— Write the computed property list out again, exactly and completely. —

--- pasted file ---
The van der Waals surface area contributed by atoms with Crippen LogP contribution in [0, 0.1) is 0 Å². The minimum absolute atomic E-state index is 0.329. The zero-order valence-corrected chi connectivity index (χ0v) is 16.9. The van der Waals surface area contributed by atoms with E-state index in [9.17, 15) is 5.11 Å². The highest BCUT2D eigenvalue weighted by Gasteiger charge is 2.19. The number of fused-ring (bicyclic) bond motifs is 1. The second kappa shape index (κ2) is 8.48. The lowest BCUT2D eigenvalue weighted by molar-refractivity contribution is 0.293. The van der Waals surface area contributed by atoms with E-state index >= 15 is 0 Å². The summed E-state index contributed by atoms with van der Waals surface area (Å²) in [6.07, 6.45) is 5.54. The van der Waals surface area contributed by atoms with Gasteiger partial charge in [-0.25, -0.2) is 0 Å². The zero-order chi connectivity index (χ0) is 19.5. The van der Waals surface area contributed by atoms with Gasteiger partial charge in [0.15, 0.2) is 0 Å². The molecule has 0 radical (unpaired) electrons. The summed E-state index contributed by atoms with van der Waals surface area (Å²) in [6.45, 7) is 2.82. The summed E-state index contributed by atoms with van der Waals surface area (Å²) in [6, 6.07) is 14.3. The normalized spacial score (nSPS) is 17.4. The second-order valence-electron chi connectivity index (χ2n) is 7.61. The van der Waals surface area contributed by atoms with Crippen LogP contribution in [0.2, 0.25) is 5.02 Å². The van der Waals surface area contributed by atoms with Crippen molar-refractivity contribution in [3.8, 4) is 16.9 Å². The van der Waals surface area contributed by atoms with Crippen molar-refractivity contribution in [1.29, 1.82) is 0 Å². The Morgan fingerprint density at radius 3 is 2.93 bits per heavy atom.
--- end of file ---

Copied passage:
The van der Waals surface area contributed by atoms with Crippen LogP contribution in [0, 0.1) is 0 Å². The minimum absolute atomic E-state index is 0.329. The zero-order valence-corrected chi connectivity index (χ0v) is 16.9. The van der Waals surface area contributed by atoms with E-state index in [9.17, 15) is 5.11 Å². The highest BCUT2D eigenvalue weighted by Gasteiger charge is 2.19. The number of fused-ring (bicyclic) bond motifs is 1. The second kappa shape index (κ2) is 8.48. The lowest BCUT2D eigenvalue weighted by molar-refractivity contribution is 0.293. The van der Waals surface area contributed by atoms with E-state index >= 15 is 0 Å². The summed E-state index contributed by atoms with van der Waals surface area (Å²) in [6.07, 6.45) is 5.54. The van der Waals surface area contributed by atoms with Gasteiger partial charge in [-0.25, -0.2) is 0 Å². The zero-order chi connectivity index (χ0) is 19.5. The van der Waals surface area contributed by atoms with Gasteiger partial charge in [0.15, 0.2) is 0 Å². The molecule has 0 radical (unpaired) electrons. The summed E-state index contributed by atoms with van der Waals surface area (Å²) in [6.45, 7) is 2.82. The summed E-state index contributed by atoms with van der Waals surface area (Å²) in [6, 6.07) is 14.3. The normalized spacial score (nSPS) is 17.4. The second-order valence-electron chi connectivity index (χ2n) is 7.61. The van der Waals surface area contributed by atoms with Crippen LogP contribution in [0.2, 0.25) is 5.02 Å². The van der Waals surface area contributed by atoms with Crippen molar-refractivity contribution in [3.8, 4) is 16.9 Å². The van der Waals surface area contributed by atoms with Crippen molar-refractivity contribution in [1.29, 1.82) is 0 Å². The Morgan fingerprint density at radius 3 is 2.93 bits per heavy atom.